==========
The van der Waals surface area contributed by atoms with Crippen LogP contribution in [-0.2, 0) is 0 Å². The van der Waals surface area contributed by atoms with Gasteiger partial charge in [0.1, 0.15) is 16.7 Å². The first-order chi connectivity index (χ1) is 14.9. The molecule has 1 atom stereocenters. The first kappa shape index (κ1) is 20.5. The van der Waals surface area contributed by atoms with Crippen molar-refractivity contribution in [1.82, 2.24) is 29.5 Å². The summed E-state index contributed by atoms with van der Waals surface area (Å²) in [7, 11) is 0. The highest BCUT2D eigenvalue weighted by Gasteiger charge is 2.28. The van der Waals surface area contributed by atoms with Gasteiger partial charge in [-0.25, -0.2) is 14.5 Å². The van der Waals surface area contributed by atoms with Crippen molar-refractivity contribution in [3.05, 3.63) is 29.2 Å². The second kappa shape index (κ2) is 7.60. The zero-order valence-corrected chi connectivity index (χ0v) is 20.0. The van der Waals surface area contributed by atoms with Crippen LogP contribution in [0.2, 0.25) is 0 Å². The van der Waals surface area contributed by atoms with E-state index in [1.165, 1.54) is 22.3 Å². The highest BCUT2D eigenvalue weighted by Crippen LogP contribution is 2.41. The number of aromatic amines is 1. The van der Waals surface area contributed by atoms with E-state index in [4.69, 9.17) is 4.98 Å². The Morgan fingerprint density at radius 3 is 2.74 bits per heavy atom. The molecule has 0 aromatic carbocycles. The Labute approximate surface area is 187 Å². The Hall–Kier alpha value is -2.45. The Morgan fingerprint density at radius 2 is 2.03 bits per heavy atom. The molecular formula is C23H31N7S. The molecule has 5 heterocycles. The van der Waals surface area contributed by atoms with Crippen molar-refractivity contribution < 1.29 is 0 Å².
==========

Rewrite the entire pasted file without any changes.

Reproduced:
The van der Waals surface area contributed by atoms with Crippen LogP contribution in [-0.2, 0) is 0 Å². The van der Waals surface area contributed by atoms with Gasteiger partial charge in [0.1, 0.15) is 16.7 Å². The first-order chi connectivity index (χ1) is 14.9. The molecule has 1 atom stereocenters. The first kappa shape index (κ1) is 20.5. The van der Waals surface area contributed by atoms with Crippen molar-refractivity contribution in [1.82, 2.24) is 29.5 Å². The summed E-state index contributed by atoms with van der Waals surface area (Å²) in [7, 11) is 0. The highest BCUT2D eigenvalue weighted by Gasteiger charge is 2.28. The van der Waals surface area contributed by atoms with Gasteiger partial charge in [-0.25, -0.2) is 14.5 Å². The van der Waals surface area contributed by atoms with Crippen molar-refractivity contribution in [3.05, 3.63) is 29.2 Å². The second kappa shape index (κ2) is 7.60. The zero-order valence-corrected chi connectivity index (χ0v) is 20.0. The van der Waals surface area contributed by atoms with Crippen LogP contribution in [0.2, 0.25) is 0 Å². The van der Waals surface area contributed by atoms with E-state index in [1.165, 1.54) is 22.3 Å². The highest BCUT2D eigenvalue weighted by Crippen LogP contribution is 2.41. The number of aromatic amines is 1. The van der Waals surface area contributed by atoms with E-state index in [4.69, 9.17) is 4.98 Å². The Morgan fingerprint density at radius 3 is 2.74 bits per heavy atom. The molecule has 0 aromatic carbocycles. The Labute approximate surface area is 187 Å². The Hall–Kier alpha value is -2.45. The Morgan fingerprint density at radius 2 is 2.03 bits per heavy atom. The molecular formula is C23H31N7S. The molecule has 5 heterocycles. The van der Waals surface area contributed by atoms with Crippen molar-refractivity contribution < 1.29 is 0 Å².